As always, it was a busy time. We have finished collecting DNA samples from the lambs in the registered herd.
These will be sent to New Zealand so that we can determine parentage from the data, along with several other performance indicators such as growth rates and pest resistance.
After a slow start, the growth of the lambs exploded. Rain, sun and heat combined to push grass growth into previously unknown territory here.
In fact, the topper tried to cope. It has certainly been a struggle to maintain the quality and not push everything to the top of the seed.
Due to the slow start to the season the shearers have been delayed as they finish in Wales but we can’t wait for Mark, Dion and the rest of the team to come stay for a few days and finish our mowing.
We should be able to do the second Clostridium and Pasteurellosis vaccination while mowing, if I can find someone to help me.
Holly, our shepherd, started herding sheep full time last week and is already making a huge difference by giving me some free time.
I’m definitely trying to ease off the accelerator a bit. Fortunately, I have scheduled the mowing to coincide with when Jimbo, our other shepherd, begins, so for once I can’t wait to mow because we will have a lot of help.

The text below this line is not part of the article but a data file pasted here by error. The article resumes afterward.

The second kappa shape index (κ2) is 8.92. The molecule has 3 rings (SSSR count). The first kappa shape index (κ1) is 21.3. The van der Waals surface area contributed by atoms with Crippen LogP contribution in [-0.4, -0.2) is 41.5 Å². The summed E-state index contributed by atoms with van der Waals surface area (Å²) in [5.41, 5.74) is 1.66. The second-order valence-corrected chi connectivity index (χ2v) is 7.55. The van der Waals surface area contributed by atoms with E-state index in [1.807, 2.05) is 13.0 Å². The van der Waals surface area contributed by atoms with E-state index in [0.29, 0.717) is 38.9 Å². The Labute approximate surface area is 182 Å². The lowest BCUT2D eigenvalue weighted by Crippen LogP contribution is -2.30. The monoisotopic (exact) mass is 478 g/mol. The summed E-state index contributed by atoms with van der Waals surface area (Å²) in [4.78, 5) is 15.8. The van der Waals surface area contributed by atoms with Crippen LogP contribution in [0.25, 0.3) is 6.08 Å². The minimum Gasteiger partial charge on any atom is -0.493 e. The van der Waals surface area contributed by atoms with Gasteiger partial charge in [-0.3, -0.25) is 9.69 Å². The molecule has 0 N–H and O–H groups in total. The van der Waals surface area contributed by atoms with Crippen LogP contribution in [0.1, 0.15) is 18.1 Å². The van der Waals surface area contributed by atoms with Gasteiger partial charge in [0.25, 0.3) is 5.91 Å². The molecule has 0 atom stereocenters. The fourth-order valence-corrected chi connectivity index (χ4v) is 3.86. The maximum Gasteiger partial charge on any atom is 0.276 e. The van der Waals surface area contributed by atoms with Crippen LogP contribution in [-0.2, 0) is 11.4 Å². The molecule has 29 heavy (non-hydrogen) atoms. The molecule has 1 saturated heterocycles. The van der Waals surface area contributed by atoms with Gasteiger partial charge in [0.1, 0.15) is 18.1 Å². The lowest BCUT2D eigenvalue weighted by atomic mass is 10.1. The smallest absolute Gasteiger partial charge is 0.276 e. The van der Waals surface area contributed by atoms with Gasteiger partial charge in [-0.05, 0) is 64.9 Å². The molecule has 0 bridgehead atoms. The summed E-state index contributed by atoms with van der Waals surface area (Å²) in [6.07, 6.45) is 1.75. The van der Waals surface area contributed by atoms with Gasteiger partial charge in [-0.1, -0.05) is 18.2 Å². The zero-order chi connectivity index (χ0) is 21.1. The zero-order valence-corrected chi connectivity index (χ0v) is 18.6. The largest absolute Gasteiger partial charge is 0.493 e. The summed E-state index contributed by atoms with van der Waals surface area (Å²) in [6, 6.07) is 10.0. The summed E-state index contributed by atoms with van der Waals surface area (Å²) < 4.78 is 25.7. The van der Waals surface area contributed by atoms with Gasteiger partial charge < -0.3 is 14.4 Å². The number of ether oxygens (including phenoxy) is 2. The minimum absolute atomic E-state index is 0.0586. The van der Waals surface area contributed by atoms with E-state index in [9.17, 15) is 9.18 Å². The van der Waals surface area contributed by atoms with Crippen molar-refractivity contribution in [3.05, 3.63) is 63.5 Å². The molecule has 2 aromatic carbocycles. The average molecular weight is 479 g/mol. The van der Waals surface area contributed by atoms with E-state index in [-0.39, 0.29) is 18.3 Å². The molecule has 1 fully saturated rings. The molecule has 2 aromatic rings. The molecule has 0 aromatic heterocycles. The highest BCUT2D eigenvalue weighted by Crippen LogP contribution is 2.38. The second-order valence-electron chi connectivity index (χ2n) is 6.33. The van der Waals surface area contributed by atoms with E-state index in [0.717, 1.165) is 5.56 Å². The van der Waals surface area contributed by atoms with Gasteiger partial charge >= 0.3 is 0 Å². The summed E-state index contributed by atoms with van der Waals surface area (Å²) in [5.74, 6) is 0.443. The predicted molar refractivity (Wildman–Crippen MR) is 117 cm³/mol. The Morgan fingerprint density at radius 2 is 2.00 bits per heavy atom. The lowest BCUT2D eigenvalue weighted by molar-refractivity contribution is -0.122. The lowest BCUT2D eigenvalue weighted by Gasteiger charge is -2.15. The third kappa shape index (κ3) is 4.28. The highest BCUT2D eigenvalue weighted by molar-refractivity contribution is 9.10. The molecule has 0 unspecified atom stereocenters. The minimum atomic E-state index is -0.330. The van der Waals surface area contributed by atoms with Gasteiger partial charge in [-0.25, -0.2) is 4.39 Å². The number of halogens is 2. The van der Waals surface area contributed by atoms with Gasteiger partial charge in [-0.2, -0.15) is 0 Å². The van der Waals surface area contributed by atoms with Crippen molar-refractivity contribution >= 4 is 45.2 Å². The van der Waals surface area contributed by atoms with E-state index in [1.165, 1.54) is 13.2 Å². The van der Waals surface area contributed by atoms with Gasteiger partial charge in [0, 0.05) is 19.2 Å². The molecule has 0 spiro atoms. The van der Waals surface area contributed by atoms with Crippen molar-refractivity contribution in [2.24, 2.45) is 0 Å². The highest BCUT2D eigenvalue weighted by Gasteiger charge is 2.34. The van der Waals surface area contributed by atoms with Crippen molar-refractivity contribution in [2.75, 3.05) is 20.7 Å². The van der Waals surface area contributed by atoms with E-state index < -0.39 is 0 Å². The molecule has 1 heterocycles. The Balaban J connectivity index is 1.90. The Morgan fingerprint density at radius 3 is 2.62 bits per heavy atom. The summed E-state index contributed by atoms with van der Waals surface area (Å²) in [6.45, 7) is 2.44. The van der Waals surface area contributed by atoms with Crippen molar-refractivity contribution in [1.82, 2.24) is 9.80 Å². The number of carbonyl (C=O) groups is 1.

We had our usual stand at Groundswell. It was a fantastic event. It’s amazing to watch him grow up over the past three or four years.
The speaker level was excellent, and we picked up a few new sheep lamb customers for the Romneys.
What’s really good is that our new Mzuri Drill was the event’s demo exercise, so we were able to bring it back from the show to the farm.
We’re super excited to see what he’ll be up to. We had a show earlier in the year and the spring barley she sowed has excelled all season.
I imagine we will use it fully this fall (I mean we – I have already been told that I am not allowed to drive it).